China launches biggest ever smog monitoring drive — and what the data tells us

China is producing way more air quality data than ever before.

And that data has revealed that the notorious Beijing smog is slowly but surely subsiding. That said, the country’s pollution problem is more widespread than previously thought, with central and western provinces recording dangerous concentrations of toxic particulates.

The new monitoring system is part of China’s ‘war on pollution’ — for which they’ve also introduced more stringent environmental regulations, and invested record sums in clean energies.

Read more: Air pollution increases risk of premature death in Chinese cities

As of this year, 367 cities are regularly monitoring the concentration of six air pollutants, including PM2.5.

PM2.5 is small pollutant particulate matter mostly emitted from coal and oil combustion — it can get deep into lungs and into the bloodstream, increasing the risk of respiratory and cardiac diseases as well as cancer.

Get the full dataset here

According to data collected up until the end of March, China’s notorious smog problem is gradually getting better — likely due to the stronger pollution controls brought in last year.

That said, 90% of the 360 cities ranked by Greenpeace East Asia still failed to meet the national PM2.5 air quality standard of 35μg/m3.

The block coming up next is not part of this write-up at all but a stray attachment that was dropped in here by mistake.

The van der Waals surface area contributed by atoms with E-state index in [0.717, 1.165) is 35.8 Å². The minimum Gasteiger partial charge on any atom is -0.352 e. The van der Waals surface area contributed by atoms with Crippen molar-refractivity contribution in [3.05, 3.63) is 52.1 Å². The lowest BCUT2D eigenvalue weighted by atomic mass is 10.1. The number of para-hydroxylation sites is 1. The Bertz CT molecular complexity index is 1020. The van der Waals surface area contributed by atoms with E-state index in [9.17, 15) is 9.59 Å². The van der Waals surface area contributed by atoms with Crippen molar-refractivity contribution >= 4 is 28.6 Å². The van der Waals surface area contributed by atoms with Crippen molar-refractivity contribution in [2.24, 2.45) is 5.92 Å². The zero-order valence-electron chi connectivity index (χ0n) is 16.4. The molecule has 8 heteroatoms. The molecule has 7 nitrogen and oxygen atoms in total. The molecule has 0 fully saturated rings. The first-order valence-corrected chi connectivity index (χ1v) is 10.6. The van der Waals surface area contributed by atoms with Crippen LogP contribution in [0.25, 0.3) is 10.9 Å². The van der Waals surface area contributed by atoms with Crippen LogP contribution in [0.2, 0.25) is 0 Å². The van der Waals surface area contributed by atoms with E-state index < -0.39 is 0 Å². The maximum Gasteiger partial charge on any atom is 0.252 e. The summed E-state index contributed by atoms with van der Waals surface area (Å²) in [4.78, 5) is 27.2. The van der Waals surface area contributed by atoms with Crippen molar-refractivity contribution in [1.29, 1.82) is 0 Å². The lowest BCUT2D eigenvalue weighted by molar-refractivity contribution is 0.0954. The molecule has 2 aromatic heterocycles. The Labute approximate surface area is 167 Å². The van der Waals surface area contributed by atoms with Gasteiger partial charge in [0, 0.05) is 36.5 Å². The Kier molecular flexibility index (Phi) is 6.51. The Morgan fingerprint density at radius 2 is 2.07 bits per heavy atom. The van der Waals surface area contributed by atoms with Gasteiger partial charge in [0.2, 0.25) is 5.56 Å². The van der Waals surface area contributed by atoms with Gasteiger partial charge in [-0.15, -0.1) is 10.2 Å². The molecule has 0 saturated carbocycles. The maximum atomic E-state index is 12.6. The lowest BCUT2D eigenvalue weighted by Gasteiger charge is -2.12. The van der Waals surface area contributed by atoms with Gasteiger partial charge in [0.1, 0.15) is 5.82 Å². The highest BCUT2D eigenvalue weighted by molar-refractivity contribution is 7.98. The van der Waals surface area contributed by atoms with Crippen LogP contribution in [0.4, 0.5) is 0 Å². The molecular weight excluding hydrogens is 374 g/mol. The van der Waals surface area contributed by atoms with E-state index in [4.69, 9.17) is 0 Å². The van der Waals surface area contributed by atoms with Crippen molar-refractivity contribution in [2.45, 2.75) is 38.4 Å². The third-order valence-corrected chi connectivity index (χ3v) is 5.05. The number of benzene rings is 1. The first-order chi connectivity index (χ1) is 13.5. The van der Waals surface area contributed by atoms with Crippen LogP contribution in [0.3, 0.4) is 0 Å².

The overall average concentration of that particular pollutant particulate is 66μg/m3, and 141 cities (around 40%) have more than double the national standard.

With 2015 PM2.5 count of only 92 micrograms, Beijing no longer ranks among the most air polluted — it’s at 52.

Neither does Shanghai, the pollution concentration of which is right around the country’s (still dangerously high) average.

 

As for PM5, for which there’s now lots of data, only 32 cities were up to scratch.

This particulate, Greenpeace East Asia claims, also reveals the severity of the pollution problem in the country’s central and western regions.

The provinces of Henan and Hubei, where local governments are yet to enact the new pollution controls, are now dirtier than the notoriously toxic Hebei region — which, to be fair, has seen its smog decline by 31% since last year.

Sichuan, in the country’s southwest, is also dangerously air polluted.

The Beijing province still ranks as one of the five worst polluted, though its PM2.5 improved by more than 13% over the last year.

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